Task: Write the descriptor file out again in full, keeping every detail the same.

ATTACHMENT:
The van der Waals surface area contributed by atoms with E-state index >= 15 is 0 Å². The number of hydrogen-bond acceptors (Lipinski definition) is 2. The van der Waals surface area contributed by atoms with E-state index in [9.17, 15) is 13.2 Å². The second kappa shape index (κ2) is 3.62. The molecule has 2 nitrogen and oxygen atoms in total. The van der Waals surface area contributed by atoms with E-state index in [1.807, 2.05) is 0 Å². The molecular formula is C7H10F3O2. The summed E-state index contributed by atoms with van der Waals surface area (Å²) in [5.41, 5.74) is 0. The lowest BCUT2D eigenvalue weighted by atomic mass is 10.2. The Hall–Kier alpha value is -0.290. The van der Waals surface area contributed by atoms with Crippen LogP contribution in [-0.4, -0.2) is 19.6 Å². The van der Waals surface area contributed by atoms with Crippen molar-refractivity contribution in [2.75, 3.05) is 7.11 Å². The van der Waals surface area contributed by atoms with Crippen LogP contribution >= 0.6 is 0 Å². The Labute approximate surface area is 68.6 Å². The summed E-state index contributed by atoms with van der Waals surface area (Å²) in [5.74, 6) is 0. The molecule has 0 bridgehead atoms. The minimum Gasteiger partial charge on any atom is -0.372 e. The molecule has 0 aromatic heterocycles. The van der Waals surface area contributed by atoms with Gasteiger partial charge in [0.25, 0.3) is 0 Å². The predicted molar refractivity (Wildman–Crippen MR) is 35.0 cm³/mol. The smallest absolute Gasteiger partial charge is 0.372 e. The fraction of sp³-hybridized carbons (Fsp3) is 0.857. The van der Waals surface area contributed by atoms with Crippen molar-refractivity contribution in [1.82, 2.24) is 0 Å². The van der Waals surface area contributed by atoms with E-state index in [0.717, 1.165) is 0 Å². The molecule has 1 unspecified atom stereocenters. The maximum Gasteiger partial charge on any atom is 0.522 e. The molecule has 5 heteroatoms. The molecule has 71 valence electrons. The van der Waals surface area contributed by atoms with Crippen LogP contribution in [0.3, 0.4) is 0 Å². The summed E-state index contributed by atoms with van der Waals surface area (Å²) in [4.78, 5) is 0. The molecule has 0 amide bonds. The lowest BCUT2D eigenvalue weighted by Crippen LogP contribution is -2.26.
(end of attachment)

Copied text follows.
The van der Waals surface area contributed by atoms with E-state index >= 15 is 0 Å². The number of hydrogen-bond acceptors (Lipinski definition) is 2. The van der Waals surface area contributed by atoms with E-state index in [9.17, 15) is 13.2 Å². The second kappa shape index (κ2) is 3.62. The molecule has 2 nitrogen and oxygen atoms in total. The van der Waals surface area contributed by atoms with E-state index in [1.807, 2.05) is 0 Å². The molecular formula is C7H10F3O2. The summed E-state index contributed by atoms with van der Waals surface area (Å²) in [5.41, 5.74) is 0. The lowest BCUT2D eigenvalue weighted by atomic mass is 10.2. The Hall–Kier alpha value is -0.290. The van der Waals surface area contributed by atoms with Crippen LogP contribution in [-0.4, -0.2) is 19.6 Å². The van der Waals surface area contributed by atoms with Crippen molar-refractivity contribution in [2.75, 3.05) is 7.11 Å². The van der Waals surface area contributed by atoms with Crippen LogP contribution >= 0.6 is 0 Å². The Labute approximate surface area is 68.6 Å². The summed E-state index contributed by atoms with van der Waals surface area (Å²) in [5.74, 6) is 0. The molecule has 0 bridgehead atoms. The minimum Gasteiger partial charge on any atom is -0.372 e. The molecule has 0 aromatic heterocycles. The van der Waals surface area contributed by atoms with Gasteiger partial charge in [0.25, 0.3) is 0 Å². The predicted molar refractivity (Wildman–Crippen MR) is 35.0 cm³/mol. The smallest absolute Gasteiger partial charge is 0.372 e. The fraction of sp³-hybridized carbons (Fsp3) is 0.857. The van der Waals surface area contributed by atoms with Crippen molar-refractivity contribution in [1.82, 2.24) is 0 Å². The van der Waals surface area contributed by atoms with E-state index in [0.717, 1.165) is 0 Å². The molecule has 1 unspecified atom stereocenters. The maximum Gasteiger partial charge on any atom is 0.522 e. The molecule has 5 heteroatoms. The molecule has 71 valence electrons. The van der Waals surface area contributed by atoms with Crippen LogP contribution in [0.3, 0.4) is 0 Å². The summed E-state index contributed by atoms with van der Waals surface area (Å²) in [4.78, 5) is 0. The molecule has 0 amide bonds. The lowest BCUT2D eigenvalue weighted by Crippen LogP contribution is -2.26.